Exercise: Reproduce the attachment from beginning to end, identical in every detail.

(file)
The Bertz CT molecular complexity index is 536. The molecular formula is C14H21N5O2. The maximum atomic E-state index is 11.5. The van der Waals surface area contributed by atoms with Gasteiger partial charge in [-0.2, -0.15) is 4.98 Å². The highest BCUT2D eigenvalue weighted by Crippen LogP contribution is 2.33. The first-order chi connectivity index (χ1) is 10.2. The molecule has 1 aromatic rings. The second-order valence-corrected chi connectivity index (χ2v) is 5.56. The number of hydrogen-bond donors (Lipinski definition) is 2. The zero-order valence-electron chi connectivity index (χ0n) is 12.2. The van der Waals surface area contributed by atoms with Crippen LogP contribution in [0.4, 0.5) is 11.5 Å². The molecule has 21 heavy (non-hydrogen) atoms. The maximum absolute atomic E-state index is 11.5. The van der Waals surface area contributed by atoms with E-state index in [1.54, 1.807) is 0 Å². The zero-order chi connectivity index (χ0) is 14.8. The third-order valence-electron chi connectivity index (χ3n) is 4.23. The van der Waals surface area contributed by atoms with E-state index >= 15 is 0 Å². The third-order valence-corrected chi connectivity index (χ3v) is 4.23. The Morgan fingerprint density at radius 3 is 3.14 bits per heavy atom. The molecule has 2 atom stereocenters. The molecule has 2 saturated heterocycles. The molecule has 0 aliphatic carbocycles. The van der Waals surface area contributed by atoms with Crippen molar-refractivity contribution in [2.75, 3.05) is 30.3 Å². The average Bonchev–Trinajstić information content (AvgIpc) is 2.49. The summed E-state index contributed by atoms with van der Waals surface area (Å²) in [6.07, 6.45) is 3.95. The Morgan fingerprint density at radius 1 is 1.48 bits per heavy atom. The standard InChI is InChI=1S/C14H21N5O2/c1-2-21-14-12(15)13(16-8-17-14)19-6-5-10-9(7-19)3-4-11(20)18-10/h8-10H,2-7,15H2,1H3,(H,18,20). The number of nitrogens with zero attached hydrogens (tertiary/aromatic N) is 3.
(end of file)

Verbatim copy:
The Bertz CT molecular complexity index is 536. The molecular formula is C14H21N5O2. The maximum atomic E-state index is 11.5. The van der Waals surface area contributed by atoms with Gasteiger partial charge in [-0.2, -0.15) is 4.98 Å². The highest BCUT2D eigenvalue weighted by Crippen LogP contribution is 2.33. The first-order chi connectivity index (χ1) is 10.2. The molecule has 1 aromatic rings. The second-order valence-corrected chi connectivity index (χ2v) is 5.56. The number of hydrogen-bond donors (Lipinski definition) is 2. The zero-order valence-electron chi connectivity index (χ0n) is 12.2. The van der Waals surface area contributed by atoms with Crippen LogP contribution in [0.4, 0.5) is 11.5 Å². The molecule has 21 heavy (non-hydrogen) atoms. The maximum absolute atomic E-state index is 11.5. The van der Waals surface area contributed by atoms with E-state index in [1.54, 1.807) is 0 Å². The zero-order chi connectivity index (χ0) is 14.8. The third-order valence-electron chi connectivity index (χ3n) is 4.23. The van der Waals surface area contributed by atoms with E-state index >= 15 is 0 Å². The third-order valence-corrected chi connectivity index (χ3v) is 4.23. The Morgan fingerprint density at radius 3 is 3.14 bits per heavy atom. The molecule has 2 atom stereocenters. The molecule has 2 saturated heterocycles. The molecule has 0 aliphatic carbocycles. The van der Waals surface area contributed by atoms with Crippen molar-refractivity contribution in [2.75, 3.05) is 30.3 Å². The average Bonchev–Trinajstić information content (AvgIpc) is 2.49. The summed E-state index contributed by atoms with van der Waals surface area (Å²) in [6.07, 6.45) is 3.95. The Morgan fingerprint density at radius 1 is 1.48 bits per heavy atom. The standard InChI is InChI=1S/C14H21N5O2/c1-2-21-14-12(15)13(16-8-17-14)19-6-5-10-9(7-19)3-4-11(20)18-10/h8-10H,2-7,15H2,1H3,(H,18,20). The number of nitrogens with zero attached hydrogens (tertiary/aromatic N) is 3.